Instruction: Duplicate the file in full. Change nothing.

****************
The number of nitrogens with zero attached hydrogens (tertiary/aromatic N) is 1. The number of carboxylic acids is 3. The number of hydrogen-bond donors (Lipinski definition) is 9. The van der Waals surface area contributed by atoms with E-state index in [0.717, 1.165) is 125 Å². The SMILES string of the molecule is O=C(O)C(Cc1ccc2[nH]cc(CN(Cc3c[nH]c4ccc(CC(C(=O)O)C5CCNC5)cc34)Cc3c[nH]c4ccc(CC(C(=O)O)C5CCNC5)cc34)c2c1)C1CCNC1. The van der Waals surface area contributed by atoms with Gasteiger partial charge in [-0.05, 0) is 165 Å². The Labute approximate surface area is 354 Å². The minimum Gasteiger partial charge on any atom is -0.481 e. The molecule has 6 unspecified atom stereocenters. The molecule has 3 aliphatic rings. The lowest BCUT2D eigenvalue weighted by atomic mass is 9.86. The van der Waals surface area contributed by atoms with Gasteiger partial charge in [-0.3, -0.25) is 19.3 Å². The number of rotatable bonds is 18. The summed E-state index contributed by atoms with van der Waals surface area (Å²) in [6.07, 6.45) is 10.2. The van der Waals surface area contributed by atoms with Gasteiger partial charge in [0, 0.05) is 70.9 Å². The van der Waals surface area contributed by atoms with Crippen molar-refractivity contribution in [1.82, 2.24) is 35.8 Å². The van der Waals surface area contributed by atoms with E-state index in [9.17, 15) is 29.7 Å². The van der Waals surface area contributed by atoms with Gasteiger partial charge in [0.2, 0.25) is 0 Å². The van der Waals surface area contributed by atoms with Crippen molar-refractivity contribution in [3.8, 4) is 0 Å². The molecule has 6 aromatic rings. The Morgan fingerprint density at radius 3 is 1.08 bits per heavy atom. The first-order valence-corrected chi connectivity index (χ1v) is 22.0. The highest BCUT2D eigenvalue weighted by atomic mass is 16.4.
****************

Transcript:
The number of nitrogens with zero attached hydrogens (tertiary/aromatic N) is 1. The number of carboxylic acids is 3. The number of hydrogen-bond donors (Lipinski definition) is 9. The van der Waals surface area contributed by atoms with E-state index in [0.717, 1.165) is 125 Å². The SMILES string of the molecule is O=C(O)C(Cc1ccc2[nH]cc(CN(Cc3c[nH]c4ccc(CC(C(=O)O)C5CCNC5)cc34)Cc3c[nH]c4ccc(CC(C(=O)O)C5CCNC5)cc34)c2c1)C1CCNC1. The van der Waals surface area contributed by atoms with Gasteiger partial charge in [-0.05, 0) is 165 Å². The Labute approximate surface area is 354 Å². The minimum Gasteiger partial charge on any atom is -0.481 e. The molecule has 6 unspecified atom stereocenters. The molecule has 3 aliphatic rings. The lowest BCUT2D eigenvalue weighted by atomic mass is 9.86. The van der Waals surface area contributed by atoms with Gasteiger partial charge in [-0.3, -0.25) is 19.3 Å². The number of rotatable bonds is 18. The summed E-state index contributed by atoms with van der Waals surface area (Å²) in [6.07, 6.45) is 10.2. The van der Waals surface area contributed by atoms with Gasteiger partial charge in [0, 0.05) is 70.9 Å². The van der Waals surface area contributed by atoms with Crippen molar-refractivity contribution in [1.82, 2.24) is 35.8 Å². The van der Waals surface area contributed by atoms with E-state index in [9.17, 15) is 29.7 Å². The van der Waals surface area contributed by atoms with Gasteiger partial charge in [0.2, 0.25) is 0 Å². The van der Waals surface area contributed by atoms with Crippen molar-refractivity contribution in [3.8, 4) is 0 Å². The molecule has 6 aromatic rings. The Morgan fingerprint density at radius 3 is 1.08 bits per heavy atom. The first-order valence-corrected chi connectivity index (χ1v) is 22.0. The highest BCUT2D eigenvalue weighted by atomic mass is 16.4.